KINGMAN — The county supervisors will again voice their objection Tuesday to a federal plan to reintroduce the wolf in Mohave County.
District 1 Sup. Gary Watson of Kingman is asking the board to object to a draft of the Environmental Impact Statement. The supervisors voted in November to send a letter stating their opposition to the U.S. Fish and Wildlife Service’s plan to reintroduce the Mexican wolf into Arizona and Mohave County south of Interstate 40. There are about 85 Mexican gray wolves in the wild in eastern Arizona and western New Mexico.
Watson said the Fish and Wildlife Service did not hold public hearings in Arizona. Mohave County also does not contain the food supply for the wolf including available deer and elk. Watson also said there is insufficient evidence that Mohave County was even in the Mexican wolf’s historical habitat.
Sierra Club Grand Canyon Chapter Director Sandy Bahr said the Fish and Wildlife Service should allow wolves to roam into the greater Grand Canyon area and not constrain the wolf within the two states. The USFWS also should not expand provisions that allow wolves to be removed or killed to avoid conflicts with cattle, Bahr said.
According to the Centers for Disease Control and Prevention, Mexican gray wolves have not killed anyone in North America. However, cows kill an average of 22 people each year by crushing or stomping a person.
Wolves also kill only 0.1 percent of cattle compared to dogs which cause 0.8 percent of cattle deaths. The leading cause of cattle deaths are respiratory failure at 22 percent and digestive problems at 14 percent. According to the U.S. Department of Agriculture, weather causes 8.6 percent of cattle deaths while theft causes 2 percent.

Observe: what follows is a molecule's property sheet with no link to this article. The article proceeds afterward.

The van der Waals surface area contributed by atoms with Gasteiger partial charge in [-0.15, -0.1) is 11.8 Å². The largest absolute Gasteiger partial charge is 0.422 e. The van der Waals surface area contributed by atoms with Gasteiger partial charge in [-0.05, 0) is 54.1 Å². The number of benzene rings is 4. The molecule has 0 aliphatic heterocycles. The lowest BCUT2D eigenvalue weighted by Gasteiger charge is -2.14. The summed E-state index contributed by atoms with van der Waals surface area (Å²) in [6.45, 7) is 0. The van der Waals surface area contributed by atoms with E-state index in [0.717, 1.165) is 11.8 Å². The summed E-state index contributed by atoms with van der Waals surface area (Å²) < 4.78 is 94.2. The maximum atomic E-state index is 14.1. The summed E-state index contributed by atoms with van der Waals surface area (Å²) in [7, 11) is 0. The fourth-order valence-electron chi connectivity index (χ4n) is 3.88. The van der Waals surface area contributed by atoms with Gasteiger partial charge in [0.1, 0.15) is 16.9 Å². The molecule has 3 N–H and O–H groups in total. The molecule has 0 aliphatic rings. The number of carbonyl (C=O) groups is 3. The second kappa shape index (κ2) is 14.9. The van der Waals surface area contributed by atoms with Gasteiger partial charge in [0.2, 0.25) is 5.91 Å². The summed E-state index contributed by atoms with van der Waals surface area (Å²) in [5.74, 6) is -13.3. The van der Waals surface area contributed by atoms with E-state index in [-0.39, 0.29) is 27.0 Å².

Watson is also asking the board to join in a lawsuit with American Stewards of Liberty against the Fish and Wildlife Service. The lawsuit aims to take the Hualapai Mexican vole off the federal endangered list. The vole is a mouse-size rodent that was considered endangered in 1987. The vole is thought to live only in the Hualapai Mountains and possibly in the Music Mountains. American Stewards of Liberty of Texas is an organization that protects private properties by advocating the removal of species from the federal endangered list.
Bahr said the Endangered Species Act is designed to protect all species, big and small, and prevent their extinction and protect the county’s habitat and plants and animals that depend on it.
The board of supervisors will meet at 9:30 a.m. Tuesday at the county administration building, 700 W. Beale St. in Kingman.